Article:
Poster Paper: Medical Team Discretion and Informal Caregiver Well-Being

Thursday, November 7, 2019
Plaza Building: Concourse Level, Plaza Exhibits (Sheraton Denver Downtown)

*Names in bold indicate Presenter

Brenda M. Gellner, University of Washington

Doctors are highly professionalized street-level bureaucrats, who regularly interact with individuals on Medicare and Medicaid requiring caregiving assistance. They exercise wide discretion in decisions about citizens with whom they interact. In the coming decades, as the population ages, elderly Americans will increasingly rely on the assistance of fewer family members who are torn between the responsibilities of raising their own families and the responsibilities of family caregiving. Promoting the well-being of these individuals is a worthy policy goal. Motivated by a need to understand the implications of medical team discretion in frontline interactions with informal elderly caregivers, this project examines the relationship between the frequency and quality of these interactions and caregiver emotional well-being and perceptions of the caregiving experience.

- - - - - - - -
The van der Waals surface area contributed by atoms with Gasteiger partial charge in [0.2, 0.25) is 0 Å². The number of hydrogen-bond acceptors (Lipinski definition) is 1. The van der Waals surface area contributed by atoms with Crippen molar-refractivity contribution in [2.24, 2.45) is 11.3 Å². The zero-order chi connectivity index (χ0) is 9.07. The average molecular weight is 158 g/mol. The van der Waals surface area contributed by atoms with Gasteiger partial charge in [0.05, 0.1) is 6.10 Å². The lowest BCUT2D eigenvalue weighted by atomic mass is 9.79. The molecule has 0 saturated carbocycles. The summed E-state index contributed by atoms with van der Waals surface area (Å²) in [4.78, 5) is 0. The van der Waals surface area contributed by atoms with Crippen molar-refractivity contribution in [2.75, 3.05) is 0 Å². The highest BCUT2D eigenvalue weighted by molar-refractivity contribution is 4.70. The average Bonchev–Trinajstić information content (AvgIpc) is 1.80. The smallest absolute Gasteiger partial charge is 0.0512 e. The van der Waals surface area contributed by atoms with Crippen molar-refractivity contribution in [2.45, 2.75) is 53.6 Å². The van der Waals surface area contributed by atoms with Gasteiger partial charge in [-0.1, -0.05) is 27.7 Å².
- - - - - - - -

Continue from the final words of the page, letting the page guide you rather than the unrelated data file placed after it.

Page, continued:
This analysis utilizes cross-sectional data from the third wave of the National Study of Caregiving (2017). Physician discretion is measured both as the frequency of interactions (e.g. whether and how often caregiver speaks or emails medical providers in last year, consistency of medical providers) and the quality of interactions (e.g. how helpful communication with medical providers is to caregiving, difficulty of communicating with medical providers, whether medical provider listens to caregiver, whether medical provider asks if caregiver understands care recipient’s health treatments, whether medical provider asks if caregiver needs help managing care recipient’s health treatments). I hypothesize that less frequent and lower quality communication is associated with worse emotional well-being (e.g. self-reported emotional health) and perceptions of the caregiving experience (e.g. whether caregiver enjoys being with care recipient, how much caregiver thinks their care recipient appreciates what they do, whether care recipient argues with caregiver or gets on caregiver’s nerves, difficulty in providing various care tasks).

This study also explores how interactions with medical teams vary by caregiver demographic characteristics (race/ethnicity, gender, relationship to care recipient, age), and how caregiver emotional well-being and perceptions of the caregiving experience vary by caregiver demographic characteristics.